IBM 53 Qubit Cloud Accessible Quantum Computer and Nextbigfuture Interviews Bob Sutor, VP – IBM Q Strategy

Today, IBM (NYSE: IBM) announced the opening of the IBM Quantum Computation Center in New York State. The new center expands the world’s largest fleet of commercial quantum systems existing beyond the confines of experimental lab environments. This includes five 20-qubit systems with a Quantum Volume of 16 – a measure of the power of a quantum computer – demonstrating a new milestone in quality and reproducibility. Within one month, IBM’s commercially available quantum fleet will grow to 14 systems, including a new 53-qubit quantum computer, the single largest universal quantum system made available for external access in the industry, to date.

Nextbigfuture Interview with Bob Sutor, VP – IBM Q Strategy and Ecosystem at IBM Research

IBM new quantum systems will start at the same Quantum Volume as its previous cloud quantum system. The new 53-qubit quantum computer will have its Quantum Volume increased as more refinements and testing is made over the next few months.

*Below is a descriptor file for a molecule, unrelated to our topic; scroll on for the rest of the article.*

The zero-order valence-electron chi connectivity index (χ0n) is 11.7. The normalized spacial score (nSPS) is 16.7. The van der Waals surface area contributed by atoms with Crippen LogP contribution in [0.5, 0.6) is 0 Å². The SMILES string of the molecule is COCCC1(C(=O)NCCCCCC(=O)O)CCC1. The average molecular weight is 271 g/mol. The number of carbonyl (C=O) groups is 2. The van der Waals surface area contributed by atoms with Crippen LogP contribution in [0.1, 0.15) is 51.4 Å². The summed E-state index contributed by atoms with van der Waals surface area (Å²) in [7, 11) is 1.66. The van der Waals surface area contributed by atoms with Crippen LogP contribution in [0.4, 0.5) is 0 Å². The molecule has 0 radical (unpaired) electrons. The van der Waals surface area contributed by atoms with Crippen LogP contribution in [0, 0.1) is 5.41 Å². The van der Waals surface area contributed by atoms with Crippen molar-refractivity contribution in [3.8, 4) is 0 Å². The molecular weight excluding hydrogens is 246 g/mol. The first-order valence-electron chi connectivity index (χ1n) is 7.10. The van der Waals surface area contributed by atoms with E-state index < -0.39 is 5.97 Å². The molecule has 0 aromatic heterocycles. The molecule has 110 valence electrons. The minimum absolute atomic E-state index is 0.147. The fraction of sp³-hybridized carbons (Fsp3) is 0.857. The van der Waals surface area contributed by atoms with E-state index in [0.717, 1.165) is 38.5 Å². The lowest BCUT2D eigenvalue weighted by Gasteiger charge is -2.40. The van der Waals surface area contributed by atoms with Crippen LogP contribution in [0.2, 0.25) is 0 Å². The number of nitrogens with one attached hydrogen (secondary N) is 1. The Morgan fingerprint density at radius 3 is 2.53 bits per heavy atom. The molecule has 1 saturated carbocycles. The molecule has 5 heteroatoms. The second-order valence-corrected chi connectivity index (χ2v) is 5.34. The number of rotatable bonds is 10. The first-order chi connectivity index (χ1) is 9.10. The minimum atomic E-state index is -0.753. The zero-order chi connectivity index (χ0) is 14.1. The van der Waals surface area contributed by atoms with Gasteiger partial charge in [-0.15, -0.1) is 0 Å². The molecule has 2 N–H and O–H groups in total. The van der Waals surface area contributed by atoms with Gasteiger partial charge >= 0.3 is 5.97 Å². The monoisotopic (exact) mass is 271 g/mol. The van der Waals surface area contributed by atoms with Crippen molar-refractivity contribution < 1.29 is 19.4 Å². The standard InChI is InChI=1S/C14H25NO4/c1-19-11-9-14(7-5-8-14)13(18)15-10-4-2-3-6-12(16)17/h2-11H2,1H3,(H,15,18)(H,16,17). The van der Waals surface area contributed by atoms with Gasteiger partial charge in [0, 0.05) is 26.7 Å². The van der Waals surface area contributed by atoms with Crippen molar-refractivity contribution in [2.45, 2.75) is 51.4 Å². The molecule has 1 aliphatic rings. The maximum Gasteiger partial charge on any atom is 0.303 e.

IBM is making various software available at Qiskit.

Question – What is the future vision of Quantum solutions?

The quantum software and hybrid solutions that IBM is creating will become a development and solution stack. They already offer libraries of quantum algorithms and application-specific code.

The famous Shor’s algorithm for factoring numbers is a hybrid classical and quantum solution. It has three parts and two are classical algorithms.

IBM is optimizing quantum compilers and creating the tools and code that can be used by users with different levels of capabilities.

Qiskit Aqua contains a library of cross-domain quantum algorithms and user libraries.

How Will Users Interact With The Quantum Solution Stack and Development Environment

Users will interact with quantum solution systems like the app environment on smartphones and tablets or like the statistical solution packages (like SAS and SPSS).

There will be people who just use packages, functions or apps that are automated to identify data and process it into a result.